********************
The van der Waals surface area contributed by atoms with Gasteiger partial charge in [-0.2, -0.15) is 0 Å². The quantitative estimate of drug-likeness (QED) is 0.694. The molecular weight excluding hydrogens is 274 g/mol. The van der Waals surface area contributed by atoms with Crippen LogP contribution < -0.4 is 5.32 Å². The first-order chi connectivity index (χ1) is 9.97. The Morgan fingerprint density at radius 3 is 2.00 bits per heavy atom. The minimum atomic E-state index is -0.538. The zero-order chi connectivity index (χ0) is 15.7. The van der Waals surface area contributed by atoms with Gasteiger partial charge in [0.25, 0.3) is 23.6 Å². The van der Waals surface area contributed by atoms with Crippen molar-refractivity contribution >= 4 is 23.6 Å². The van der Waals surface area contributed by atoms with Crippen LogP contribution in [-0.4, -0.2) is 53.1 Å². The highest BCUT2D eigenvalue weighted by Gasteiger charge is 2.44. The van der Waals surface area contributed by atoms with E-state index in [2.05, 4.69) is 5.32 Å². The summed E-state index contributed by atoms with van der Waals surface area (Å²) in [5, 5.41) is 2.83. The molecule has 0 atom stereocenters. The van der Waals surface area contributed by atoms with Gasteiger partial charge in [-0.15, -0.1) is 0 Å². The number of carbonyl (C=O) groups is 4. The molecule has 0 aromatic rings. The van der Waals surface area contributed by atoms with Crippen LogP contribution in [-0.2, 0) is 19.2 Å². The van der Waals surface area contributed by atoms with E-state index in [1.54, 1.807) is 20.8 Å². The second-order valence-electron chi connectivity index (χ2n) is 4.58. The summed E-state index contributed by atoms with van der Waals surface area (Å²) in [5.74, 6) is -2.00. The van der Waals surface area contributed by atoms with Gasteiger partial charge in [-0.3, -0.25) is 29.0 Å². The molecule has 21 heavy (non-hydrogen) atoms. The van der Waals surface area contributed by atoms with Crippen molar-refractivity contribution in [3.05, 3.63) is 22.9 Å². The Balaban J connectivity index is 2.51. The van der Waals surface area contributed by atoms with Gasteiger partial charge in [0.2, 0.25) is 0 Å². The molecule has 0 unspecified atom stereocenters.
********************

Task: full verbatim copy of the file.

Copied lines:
The van der Waals surface area contributed by atoms with Gasteiger partial charge in [-0.2, -0.15) is 0 Å². The quantitative estimate of drug-likeness (QED) is 0.694. The molecular weight excluding hydrogens is 274 g/mol. The van der Waals surface area contributed by atoms with Crippen LogP contribution < -0.4 is 5.32 Å². The first-order chi connectivity index (χ1) is 9.97. The Morgan fingerprint density at radius 3 is 2.00 bits per heavy atom. The minimum atomic E-state index is -0.538. The zero-order chi connectivity index (χ0) is 15.7. The van der Waals surface area contributed by atoms with Gasteiger partial charge in [0.25, 0.3) is 23.6 Å². The van der Waals surface area contributed by atoms with Crippen molar-refractivity contribution >= 4 is 23.6 Å². The van der Waals surface area contributed by atoms with Crippen LogP contribution in [-0.4, -0.2) is 53.1 Å². The highest BCUT2D eigenvalue weighted by Gasteiger charge is 2.44. The van der Waals surface area contributed by atoms with E-state index in [2.05, 4.69) is 5.32 Å². The summed E-state index contributed by atoms with van der Waals surface area (Å²) in [5, 5.41) is 2.83. The molecule has 0 atom stereocenters. The van der Waals surface area contributed by atoms with Gasteiger partial charge in [-0.15, -0.1) is 0 Å². The number of carbonyl (C=O) groups is 4. The molecule has 0 aromatic rings. The van der Waals surface area contributed by atoms with Crippen LogP contribution in [-0.2, 0) is 19.2 Å². The van der Waals surface area contributed by atoms with E-state index in [1.54, 1.807) is 20.8 Å². The second-order valence-electron chi connectivity index (χ2n) is 4.58. The summed E-state index contributed by atoms with van der Waals surface area (Å²) in [5.74, 6) is -2.00. The van der Waals surface area contributed by atoms with Gasteiger partial charge in [-0.3, -0.25) is 29.0 Å². The molecule has 21 heavy (non-hydrogen) atoms. The van der Waals surface area contributed by atoms with Crippen molar-refractivity contribution in [3.05, 3.63) is 22.9 Å². The Balaban J connectivity index is 2.51. The van der Waals surface area contributed by atoms with Gasteiger partial charge in [0.2, 0.25) is 0 Å². The molecule has 0 unspecified atom stereocenters.